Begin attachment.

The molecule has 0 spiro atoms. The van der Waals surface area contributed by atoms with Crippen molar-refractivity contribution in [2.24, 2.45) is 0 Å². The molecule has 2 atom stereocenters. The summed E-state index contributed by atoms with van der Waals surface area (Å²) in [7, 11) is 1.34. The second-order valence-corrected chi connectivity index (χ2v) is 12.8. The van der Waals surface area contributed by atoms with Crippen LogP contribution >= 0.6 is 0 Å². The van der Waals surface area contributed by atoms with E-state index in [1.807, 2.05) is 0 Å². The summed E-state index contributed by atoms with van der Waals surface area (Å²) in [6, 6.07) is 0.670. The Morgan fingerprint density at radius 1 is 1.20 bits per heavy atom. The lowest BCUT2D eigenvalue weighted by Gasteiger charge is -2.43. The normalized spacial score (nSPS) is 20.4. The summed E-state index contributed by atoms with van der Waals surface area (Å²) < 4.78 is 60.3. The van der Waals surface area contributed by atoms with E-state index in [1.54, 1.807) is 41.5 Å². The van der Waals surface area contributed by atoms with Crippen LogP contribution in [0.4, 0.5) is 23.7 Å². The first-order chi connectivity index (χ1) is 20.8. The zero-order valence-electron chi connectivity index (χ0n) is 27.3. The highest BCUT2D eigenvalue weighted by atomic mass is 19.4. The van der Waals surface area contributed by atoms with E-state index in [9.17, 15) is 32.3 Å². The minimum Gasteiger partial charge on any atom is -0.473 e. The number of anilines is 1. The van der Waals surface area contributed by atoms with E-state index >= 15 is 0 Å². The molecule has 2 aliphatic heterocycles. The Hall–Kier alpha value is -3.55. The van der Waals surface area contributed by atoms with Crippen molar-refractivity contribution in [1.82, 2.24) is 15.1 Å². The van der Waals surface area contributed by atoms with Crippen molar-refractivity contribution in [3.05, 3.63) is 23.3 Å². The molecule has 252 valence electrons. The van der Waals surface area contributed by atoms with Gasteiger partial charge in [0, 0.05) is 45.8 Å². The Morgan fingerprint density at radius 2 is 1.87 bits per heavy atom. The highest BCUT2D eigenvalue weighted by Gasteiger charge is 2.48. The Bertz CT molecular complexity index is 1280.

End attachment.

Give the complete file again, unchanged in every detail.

The molecule has 0 spiro atoms. The van der Waals surface area contributed by atoms with Crippen molar-refractivity contribution in [2.24, 2.45) is 0 Å². The molecule has 2 atom stereocenters. The summed E-state index contributed by atoms with van der Waals surface area (Å²) in [7, 11) is 1.34. The second-order valence-corrected chi connectivity index (χ2v) is 12.8. The van der Waals surface area contributed by atoms with Crippen LogP contribution >= 0.6 is 0 Å². The van der Waals surface area contributed by atoms with E-state index in [1.807, 2.05) is 0 Å². The summed E-state index contributed by atoms with van der Waals surface area (Å²) in [6, 6.07) is 0.670. The Morgan fingerprint density at radius 1 is 1.20 bits per heavy atom. The lowest BCUT2D eigenvalue weighted by Gasteiger charge is -2.43. The normalized spacial score (nSPS) is 20.4. The summed E-state index contributed by atoms with van der Waals surface area (Å²) < 4.78 is 60.3. The van der Waals surface area contributed by atoms with E-state index in [1.54, 1.807) is 41.5 Å². The van der Waals surface area contributed by atoms with Crippen LogP contribution in [0.4, 0.5) is 23.7 Å². The first-order chi connectivity index (χ1) is 20.8. The zero-order valence-electron chi connectivity index (χ0n) is 27.3. The highest BCUT2D eigenvalue weighted by atomic mass is 19.4. The van der Waals surface area contributed by atoms with E-state index in [9.17, 15) is 32.3 Å². The minimum Gasteiger partial charge on any atom is -0.473 e. The number of anilines is 1. The van der Waals surface area contributed by atoms with E-state index >= 15 is 0 Å². The molecule has 2 aliphatic heterocycles. The Hall–Kier alpha value is -3.55. The van der Waals surface area contributed by atoms with Crippen molar-refractivity contribution in [1.82, 2.24) is 15.1 Å². The van der Waals surface area contributed by atoms with Crippen molar-refractivity contribution in [3.05, 3.63) is 23.3 Å². The molecule has 252 valence electrons. The van der Waals surface area contributed by atoms with Gasteiger partial charge in [0, 0.05) is 45.8 Å². The Morgan fingerprint density at radius 2 is 1.87 bits per heavy atom. The highest BCUT2D eigenvalue weighted by Gasteiger charge is 2.48. The Bertz CT molecular complexity index is 1280.